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Remembering Memory

by Rabbi Yisrael Rutman

`Forward the Light Brigade!'
Was there a man dismay'd?
Not tho' the soldier knew
Some one had blunder'd:
Theirs not to make reply,
Theirs not to reason why,
Theirs but to do & die,
Into the valley of Death
Rode the six hundred."
-- from "The Charge of the Light Brigade" by Alfred, Lord Tennyson

Even though it was back in the 1960's, I can still remember those lines from England's poet laureate because I was made to recite the entire poem in front of my class in New York's P.S. 114. It was a survival of the system of rote memorization which was already in disfavor by the time I was exposed to the sonorous cadences of Tennyson.

I recalled those lines once again recently at the end of another school year. But this time it was the end of my son Moshe Chaim's school year, and I was taking him to the store to buy a computerized notepad---a special prize for his hard work and good grades. But it was not without a certain ambivalence that I did so. Not because of the expense. The money comes out of the Mommy-And-Daddy-Educational-Foundation, which is underwritten by the Bank of Israel in the Sky. As the Midrash says, G-d pays you back for the money you spend on Torah education; and I think that includes prizes like this, too.

No, my ambivalence had to do with the nature of the prize itself. Having a machine to do your calculating and remembering for you is a dubious advantage. The development of one's mental powers is, after all, one of the main goals of education; and reliance on such devices to do your mental work for you engenders a ruinous sloth.

Indeed, the exercise of memory itself seems to be a long-forgotten relic of the past. The collective atrophy of the faculty of memory reaches far beyond the classroom into every aspect of our lives. We are increasingly dependent on the artificial memories of computerized registers and notepads. When they fail us, we are rendered helpless until someone can come and fix the problem. How many times have we had to face our incapacity to cope when the office computer or the scanner at the checkout counter goes down? Not to mention the embarrassment of otherwise intelligent people resorting to calculators for relatively simple mathematical problems.

It was not always like this. My parents were no mathematicians; they were ordinary working people. Yet, they both knew by heart the price of every item in their grocery store and worked the totals out on the sides of brown paper shopping bags for each customer with unerring speed.

The dismal state of the educational system in England and America today is an agreed-upon fact. But neither Bush nor Blair would dare to recommend learning the classics by heart as a remedy for the nation's ills. Nor could they. For both the system of memorization and the classics curriculum have long fallen into disfavor. The negative attitude toward linguistically difficult and politically incorrect works of literature has all but destroyed any desire to study them, much less memorize them.

Memorization itself bears the stigma of stultification. It is commonly thought to be the kind of curriculum designed to be enforced by the waiting smack of the teacher's ruler. And although it surely was abused by bad teachers, the equation between memorization and anti-creativity is fallacious. The greatest literary personalities steeped themselves in Bible, Homer, Shakespeare and Tolstoy until they could recite reams of it from memory. Rather than stultifying, it trained and enriched the mind.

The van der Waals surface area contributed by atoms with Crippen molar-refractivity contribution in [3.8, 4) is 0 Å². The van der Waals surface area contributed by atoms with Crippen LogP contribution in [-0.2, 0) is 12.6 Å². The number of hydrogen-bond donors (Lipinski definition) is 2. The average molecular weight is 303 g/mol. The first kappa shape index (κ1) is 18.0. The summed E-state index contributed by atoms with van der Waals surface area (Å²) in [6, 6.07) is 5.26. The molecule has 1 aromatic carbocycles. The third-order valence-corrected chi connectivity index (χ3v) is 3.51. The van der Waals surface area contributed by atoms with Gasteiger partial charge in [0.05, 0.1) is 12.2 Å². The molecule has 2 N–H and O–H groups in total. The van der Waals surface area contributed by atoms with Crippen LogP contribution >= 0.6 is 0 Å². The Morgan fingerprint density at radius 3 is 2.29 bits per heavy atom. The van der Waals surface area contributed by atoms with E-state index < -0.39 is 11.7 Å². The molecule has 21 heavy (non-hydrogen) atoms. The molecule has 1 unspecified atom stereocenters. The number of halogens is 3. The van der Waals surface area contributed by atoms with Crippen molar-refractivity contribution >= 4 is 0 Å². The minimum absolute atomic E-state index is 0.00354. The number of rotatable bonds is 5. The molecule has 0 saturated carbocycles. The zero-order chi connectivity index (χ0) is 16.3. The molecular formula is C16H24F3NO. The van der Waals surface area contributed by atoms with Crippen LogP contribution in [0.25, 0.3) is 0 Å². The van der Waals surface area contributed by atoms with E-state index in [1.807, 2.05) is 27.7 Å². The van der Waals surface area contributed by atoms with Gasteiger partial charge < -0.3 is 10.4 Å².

By contrast, the emphasis on memorization in traditional Jewish studies has, if anything, been revivified in the current generation. World-wide mishnayot competitions, in which the young participants demonstrate not only their astounding recall, but their intelligent mastery, of thousands of mishnayot, are a reflection of the emphasis on memorization. This thorough grounding in the classics of Jewish study provides the basis for the deep Talmudic analysis and original thought that are the hallmark of the Torah scholar. Only the age-old Jewish love for the words of the holy Torah makes it possible. And when there's a conflict between the Torah and the ideas of the moment, it is the moment, not the Torah, which is politically incorrect.

To be sure, there now exist CD-ROM's loaded with whole libraries of Judaica; but there is no substitute for the individual's mastery of the material. Some years ago, Rabbi Yaakov Yisrael Ruderman, one of the great European-born Torah scholars of the past century, was shown the miracle of the entire Talmud available to anyone on a computer screen at the press of a few buttons. Rabbi Ruderman himself knew all of the Talmud's 2,711 pages by heart. And he knew it word for word. But he was unimpressed by the computerization of Torah. He explained that it means very little to have it in the computer's memory. You have to have it inside you.

Indeed, that is the goal of Torah study. Not just to know facts, and to be able to spit them out on a test, but to make the Torah a part of you. To internalize its wisdom, so that your very life, every thought and deed, is an expression of Torah. As the chassid said who went to visit the great Maggid of Mezritch, successor to the Baal Shem Tov:

"I did not go to hear words of Torah from his mouth; I went to watch him tie and untie his felt bootlaces."

And what of my Moshe Chaim and his computerized notepad? Well, it's been a few days, and---Baruch Hashem---it looks like the novelty is already wearing off. Could be that soon he'll forget about it altogether...

Reprinted with permission from



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